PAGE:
The legalization of marijuana, scheduled for July 1, 2018, is expected to be a huge revenue windfall for the Canadian government and Calgary’s maeyor wants to make sure that the city gets its fair share.

Ottawa expects to make a billion dollars taxing sales of legal marijuana and Nenshi says every city deserves to have a part of that profit.

“We need a share of the excise tax on cannabis to help us just pay for our cost. It’s not a revenue windfall for us. There are things like bylaw inspectors, zoning, building inspections, enforcing the rules around public consumption and so on. There’s lots of stuff in there.”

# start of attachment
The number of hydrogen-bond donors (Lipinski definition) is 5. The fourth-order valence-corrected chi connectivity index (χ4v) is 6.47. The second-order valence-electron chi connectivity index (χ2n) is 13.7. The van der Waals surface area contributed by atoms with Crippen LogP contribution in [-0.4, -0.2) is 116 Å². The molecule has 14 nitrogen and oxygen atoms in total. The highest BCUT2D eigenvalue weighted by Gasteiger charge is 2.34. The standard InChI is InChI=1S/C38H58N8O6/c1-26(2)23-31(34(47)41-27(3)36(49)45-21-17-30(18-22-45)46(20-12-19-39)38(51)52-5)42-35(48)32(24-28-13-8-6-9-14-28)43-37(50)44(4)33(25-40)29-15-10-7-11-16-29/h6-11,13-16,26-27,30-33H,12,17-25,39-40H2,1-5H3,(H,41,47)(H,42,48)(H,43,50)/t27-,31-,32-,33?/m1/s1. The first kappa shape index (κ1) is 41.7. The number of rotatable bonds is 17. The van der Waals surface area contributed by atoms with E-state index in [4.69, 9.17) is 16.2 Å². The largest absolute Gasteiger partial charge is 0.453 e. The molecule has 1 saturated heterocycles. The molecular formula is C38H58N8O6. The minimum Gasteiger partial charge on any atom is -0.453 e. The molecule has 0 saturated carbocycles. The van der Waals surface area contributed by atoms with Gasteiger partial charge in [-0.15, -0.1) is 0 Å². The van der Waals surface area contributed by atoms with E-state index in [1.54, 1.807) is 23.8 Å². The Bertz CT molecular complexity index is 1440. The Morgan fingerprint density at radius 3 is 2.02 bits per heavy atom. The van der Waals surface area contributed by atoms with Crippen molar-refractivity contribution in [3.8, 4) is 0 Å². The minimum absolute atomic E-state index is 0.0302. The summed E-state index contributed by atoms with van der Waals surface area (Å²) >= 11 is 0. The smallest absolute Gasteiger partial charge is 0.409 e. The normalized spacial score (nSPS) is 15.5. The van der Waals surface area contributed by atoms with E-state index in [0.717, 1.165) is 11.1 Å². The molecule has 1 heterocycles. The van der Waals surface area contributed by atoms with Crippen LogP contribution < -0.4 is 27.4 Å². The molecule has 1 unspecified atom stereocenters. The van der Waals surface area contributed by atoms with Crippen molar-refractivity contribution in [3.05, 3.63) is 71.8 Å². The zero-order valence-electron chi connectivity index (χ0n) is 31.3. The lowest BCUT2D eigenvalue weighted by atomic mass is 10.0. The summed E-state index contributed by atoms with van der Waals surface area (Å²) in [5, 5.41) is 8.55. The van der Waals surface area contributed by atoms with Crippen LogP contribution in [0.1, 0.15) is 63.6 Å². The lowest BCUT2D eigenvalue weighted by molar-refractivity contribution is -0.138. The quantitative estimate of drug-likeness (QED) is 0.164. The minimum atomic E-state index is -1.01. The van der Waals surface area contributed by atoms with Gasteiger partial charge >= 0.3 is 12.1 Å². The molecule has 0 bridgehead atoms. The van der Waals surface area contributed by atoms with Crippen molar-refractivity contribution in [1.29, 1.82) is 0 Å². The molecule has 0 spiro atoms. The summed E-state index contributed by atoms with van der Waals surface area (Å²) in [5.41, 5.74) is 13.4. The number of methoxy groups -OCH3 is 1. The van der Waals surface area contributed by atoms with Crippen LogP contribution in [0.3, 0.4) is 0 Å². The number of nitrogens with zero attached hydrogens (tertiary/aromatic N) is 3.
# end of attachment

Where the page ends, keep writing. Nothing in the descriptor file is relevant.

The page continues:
The Trudeau government has hinted that half the money would go to the provinces, but Nenshi says cities need to have a cash commitment.

Archie Kaiser, a law professor with Dalhousie University, says that legalizing pot shouldn’t be about maximizing profits.

“That could cause you to sacrifice other important public services like protection of youth, promotion of health and public safety.”

April Row, who works at Hemporium on 17 Avenue S.W., says she isn’t sure if the store will end up selling cannabis but she does know that Calgarians will be glad to have options.

“I’m looking forward to it being more open like a liquor store where you can go in and open it up like in British Columbia you can smell it, touch it. In a liquor store you can ask ‘can I have a taste of this?”. That’s what I’m looking forward to.”

Pot is expected to be legally available in Calgary on July 1.

(With files from Chris Epp)